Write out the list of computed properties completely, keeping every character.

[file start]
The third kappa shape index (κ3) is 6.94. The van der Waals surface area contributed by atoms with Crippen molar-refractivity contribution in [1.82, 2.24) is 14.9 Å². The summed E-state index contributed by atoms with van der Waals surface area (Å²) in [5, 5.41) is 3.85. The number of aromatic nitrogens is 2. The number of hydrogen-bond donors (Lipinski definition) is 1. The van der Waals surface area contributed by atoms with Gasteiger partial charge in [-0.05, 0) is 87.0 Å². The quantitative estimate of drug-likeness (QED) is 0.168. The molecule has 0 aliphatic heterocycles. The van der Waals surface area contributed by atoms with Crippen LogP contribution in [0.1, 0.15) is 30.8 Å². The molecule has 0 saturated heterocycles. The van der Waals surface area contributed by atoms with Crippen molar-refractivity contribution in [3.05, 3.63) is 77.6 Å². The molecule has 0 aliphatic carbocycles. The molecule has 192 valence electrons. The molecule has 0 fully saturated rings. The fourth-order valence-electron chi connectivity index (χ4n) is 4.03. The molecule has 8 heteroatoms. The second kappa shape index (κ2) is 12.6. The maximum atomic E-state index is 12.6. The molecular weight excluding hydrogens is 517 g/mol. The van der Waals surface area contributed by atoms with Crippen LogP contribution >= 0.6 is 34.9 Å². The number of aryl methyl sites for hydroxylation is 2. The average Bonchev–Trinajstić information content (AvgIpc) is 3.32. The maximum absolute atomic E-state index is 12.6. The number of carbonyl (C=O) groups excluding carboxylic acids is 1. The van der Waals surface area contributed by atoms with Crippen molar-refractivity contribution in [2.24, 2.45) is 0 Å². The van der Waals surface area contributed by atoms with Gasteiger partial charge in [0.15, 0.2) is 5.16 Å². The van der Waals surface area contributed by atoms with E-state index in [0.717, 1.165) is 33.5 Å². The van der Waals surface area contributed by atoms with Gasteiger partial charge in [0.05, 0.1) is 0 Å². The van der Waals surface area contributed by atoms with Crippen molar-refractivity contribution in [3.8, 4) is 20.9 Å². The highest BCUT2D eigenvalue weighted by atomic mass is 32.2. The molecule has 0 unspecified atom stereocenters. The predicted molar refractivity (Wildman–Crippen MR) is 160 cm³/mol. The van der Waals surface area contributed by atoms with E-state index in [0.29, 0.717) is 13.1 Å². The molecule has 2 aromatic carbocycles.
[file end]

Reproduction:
The third kappa shape index (κ3) is 6.94. The van der Waals surface area contributed by atoms with Crippen molar-refractivity contribution in [1.82, 2.24) is 14.9 Å². The summed E-state index contributed by atoms with van der Waals surface area (Å²) in [5, 5.41) is 3.85. The number of aromatic nitrogens is 2. The number of hydrogen-bond donors (Lipinski definition) is 1. The van der Waals surface area contributed by atoms with Gasteiger partial charge in [-0.05, 0) is 87.0 Å². The quantitative estimate of drug-likeness (QED) is 0.168. The molecule has 0 aliphatic heterocycles. The van der Waals surface area contributed by atoms with Crippen LogP contribution in [0.1, 0.15) is 30.8 Å². The molecule has 0 saturated heterocycles. The van der Waals surface area contributed by atoms with Crippen molar-refractivity contribution in [3.05, 3.63) is 77.6 Å². The molecule has 0 aliphatic carbocycles. The molecule has 192 valence electrons. The molecule has 0 fully saturated rings. The fourth-order valence-electron chi connectivity index (χ4n) is 4.03. The molecule has 8 heteroatoms. The second kappa shape index (κ2) is 12.6. The maximum atomic E-state index is 12.6. The molecular weight excluding hydrogens is 517 g/mol. The van der Waals surface area contributed by atoms with Crippen LogP contribution >= 0.6 is 34.9 Å². The number of aryl methyl sites for hydroxylation is 2. The average Bonchev–Trinajstić information content (AvgIpc) is 3.32. The maximum absolute atomic E-state index is 12.6. The number of carbonyl (C=O) groups excluding carboxylic acids is 1. The van der Waals surface area contributed by atoms with Crippen molar-refractivity contribution in [2.24, 2.45) is 0 Å². The van der Waals surface area contributed by atoms with Gasteiger partial charge in [0.15, 0.2) is 5.16 Å². The van der Waals surface area contributed by atoms with E-state index in [0.717, 1.165) is 33.5 Å². The van der Waals surface area contributed by atoms with Gasteiger partial charge in [0.05, 0.1) is 0 Å². The van der Waals surface area contributed by atoms with Crippen molar-refractivity contribution in [3.8, 4) is 20.9 Å². The highest BCUT2D eigenvalue weighted by atomic mass is 32.2. The molecule has 0 unspecified atom stereocenters. The predicted molar refractivity (Wildman–Crippen MR) is 160 cm³/mol. The van der Waals surface area contributed by atoms with E-state index in [0.29, 0.717) is 13.1 Å². The molecule has 2 aromatic carbocycles.